Hollywood Con Queen on Apple TV+: Valuable money lessons to learn from the documentary

Social media vulnerability highlighted through real-life scams involving promises of work opportunities and fake identities. Lessons learned from Hollywood Con Queen and Wedding.con series on Apple TV+ and Amazon Prime Video.

Manisha lakhe
First Published11 May 2024, 10:53 AM IST
Real-life scams exposed in Hollywood Con Queen and Wedding.con series emphasise the risks of sharing personal information on social media.
Real-life scams exposed in Hollywood Con Queen and Wedding.con series emphasise the risks of sharing personal information on social media. (https://www.apple.com/tv-pr/news/2024/04/apple-tv-debuts-trailer-for-hollywood-con-queen-premiering-globally-may-8/)

We put so much of our lives out on social media without a thought isn’t it? We share our work, our successes, our moments of happiness on social media because that’s what everyone does. We even share our vulnerable moments, our sadness as well. Nothing wrong with that, you say?

As long as you know that there are people out there who can take advantage of it all. And I’m not saying that your boss found out that you went to watch a cricket match (you posted pictures!) instead of missing work because ‘grandma died’.

If you missed the show on Amazon Prime Video titled ‘Wedding.con’ then do watch. It showcases how otherwise smart women fall prey to men who promise marriage and love. Something that is missing in their lives. But there’s a bigger scam that was unearthed that seems geographically further away from us, but shows us how the promise of work opportunities make us even more vulnerable. Hollywood Con Queen on Apple TV+ will serve as a warning for everyone, especially you, the savvy investor.

Also Read: The Fall Guy: Valuable money lessons from Ryan Gosling's new film

If you’re good at something, never do it for free

You’re an actor, and you get a casting call from one of Hollywood’s biggest producers, saying that they liked your work (showcased on the Gram), and can give you a chance as long as you take martial arts classes they recommend. It’s Covid time, and this is a chance to work with Tom Cruise! Of course you shell out money for the online lessons.

You’re a photographer, and a very important film producer offers you a chance to pitch your work to Netflix as a nature series! They tell you you will be reimbursed for the efforts so you fly to Jakarta, not once, not twice but many times!

People across the world lost more than 2 million dollars (and that’s just the known amount from people who came forward with their stories) to a conman who impersonated famous women Hollywood studio executives. 

Also Read: Tortured Poets Department: 5 valuable money lessons from Taylor Swift’s new album

Imagine if you received a call from a top firm with a chance to work on a project or even interview with a top boss. Would you share this information with your work colleagues? Or quietly go for the interview or burn the candle on that project, putting in your own money because you will be reimbursed?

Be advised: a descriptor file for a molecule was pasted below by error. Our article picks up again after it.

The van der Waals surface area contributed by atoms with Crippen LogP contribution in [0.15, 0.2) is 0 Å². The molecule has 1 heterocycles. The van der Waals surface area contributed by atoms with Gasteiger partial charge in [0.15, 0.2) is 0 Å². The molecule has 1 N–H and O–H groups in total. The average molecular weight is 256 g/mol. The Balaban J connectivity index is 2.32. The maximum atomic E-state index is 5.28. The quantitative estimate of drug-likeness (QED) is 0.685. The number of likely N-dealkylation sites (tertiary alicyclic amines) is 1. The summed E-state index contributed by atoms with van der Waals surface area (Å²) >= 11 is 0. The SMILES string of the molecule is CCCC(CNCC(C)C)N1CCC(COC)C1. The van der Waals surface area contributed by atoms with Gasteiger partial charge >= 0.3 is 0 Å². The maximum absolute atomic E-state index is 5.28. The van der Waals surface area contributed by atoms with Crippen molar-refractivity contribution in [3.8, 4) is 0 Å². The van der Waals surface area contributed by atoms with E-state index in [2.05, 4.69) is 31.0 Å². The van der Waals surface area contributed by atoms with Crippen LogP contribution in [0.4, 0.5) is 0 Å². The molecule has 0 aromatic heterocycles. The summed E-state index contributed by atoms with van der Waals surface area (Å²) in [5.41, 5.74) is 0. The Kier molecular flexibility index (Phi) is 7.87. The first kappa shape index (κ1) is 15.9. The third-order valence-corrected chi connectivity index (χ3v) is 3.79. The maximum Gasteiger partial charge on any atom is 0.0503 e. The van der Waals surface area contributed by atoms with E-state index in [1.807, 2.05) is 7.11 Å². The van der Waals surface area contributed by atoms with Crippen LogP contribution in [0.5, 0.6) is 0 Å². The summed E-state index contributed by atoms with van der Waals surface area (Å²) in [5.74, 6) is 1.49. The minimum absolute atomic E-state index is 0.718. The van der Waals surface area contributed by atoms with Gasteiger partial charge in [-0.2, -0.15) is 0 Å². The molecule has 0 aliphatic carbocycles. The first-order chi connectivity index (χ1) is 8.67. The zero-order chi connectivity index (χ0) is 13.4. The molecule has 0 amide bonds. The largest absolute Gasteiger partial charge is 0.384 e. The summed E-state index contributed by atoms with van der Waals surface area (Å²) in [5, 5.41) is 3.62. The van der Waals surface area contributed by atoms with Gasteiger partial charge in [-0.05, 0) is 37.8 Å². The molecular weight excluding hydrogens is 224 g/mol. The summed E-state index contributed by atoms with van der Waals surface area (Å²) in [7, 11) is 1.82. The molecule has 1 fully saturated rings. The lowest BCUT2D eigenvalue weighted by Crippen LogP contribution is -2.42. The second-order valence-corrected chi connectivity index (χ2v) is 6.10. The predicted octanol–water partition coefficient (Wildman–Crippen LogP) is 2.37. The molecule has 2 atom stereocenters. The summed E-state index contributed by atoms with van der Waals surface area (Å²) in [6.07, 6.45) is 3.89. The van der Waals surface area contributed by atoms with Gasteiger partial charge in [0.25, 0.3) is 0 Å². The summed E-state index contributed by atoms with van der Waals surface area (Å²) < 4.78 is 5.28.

So paraphrasing the Joker from Batman, ‘If you’re good at something, never do it for free.’ The chances of being duped by promises diminish (and mostly vanish) if you demand a ‘development fee’ or an advance. If they value your talent, then they can cough up the advance, no?

Due diligence is a must!

The conman Hargobind Tahilramani (Indonesian lad of Indian origin, living in the UK) went by many names. One of the professional photographers whom he conned, to shoot pictures (and videos) of him for his food Instagram, incurred many expenses - like promising to pay celebrity chefs to pose with the conman, because he believed Hargobind was Gavin Ambani, a cousin of ‘the’ Ambani family in India. 

The British photographer checks who the Ambani family is, but then allows himself to be manipulated with the stories Gavin was spinning. 

Also Read: Baby Reindeer on Netflix: Unveiling the hidden money lessons every viewer needs

Nicole Kotsianas whose firm investigated the scam and created a mountain of evidence for the FBI who knew Hargobind was on their radar but had not followed it up. She did so diligently by following the pattern of the scam. Even writer Scott Johnson figured out where the scammer was located by figuring out the location from the Instagram video.

These are following up on evidence after the fact. You, dear savvy investor must do your due diligence before you put your hard earned money into any scheme. No matter who the celebrity richie rich is associated with the financial instrument. 

This show drags on a bit but it shows how the most talented are also vulnerable. And yes, watch Wedding.con too, to understand how even the smartest and tech-savvy folk too can be only too human.   

Manisha Lakhe is a poet, film critic, traveller, founder of Caferati — an online writer’s forum, hosts Mumbai’s oldest open mic, and teaches advertising, films and communication. She can be reached on Twitter at @manishalakhe.

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First Published:11 May 2024, 10:53 AM IST
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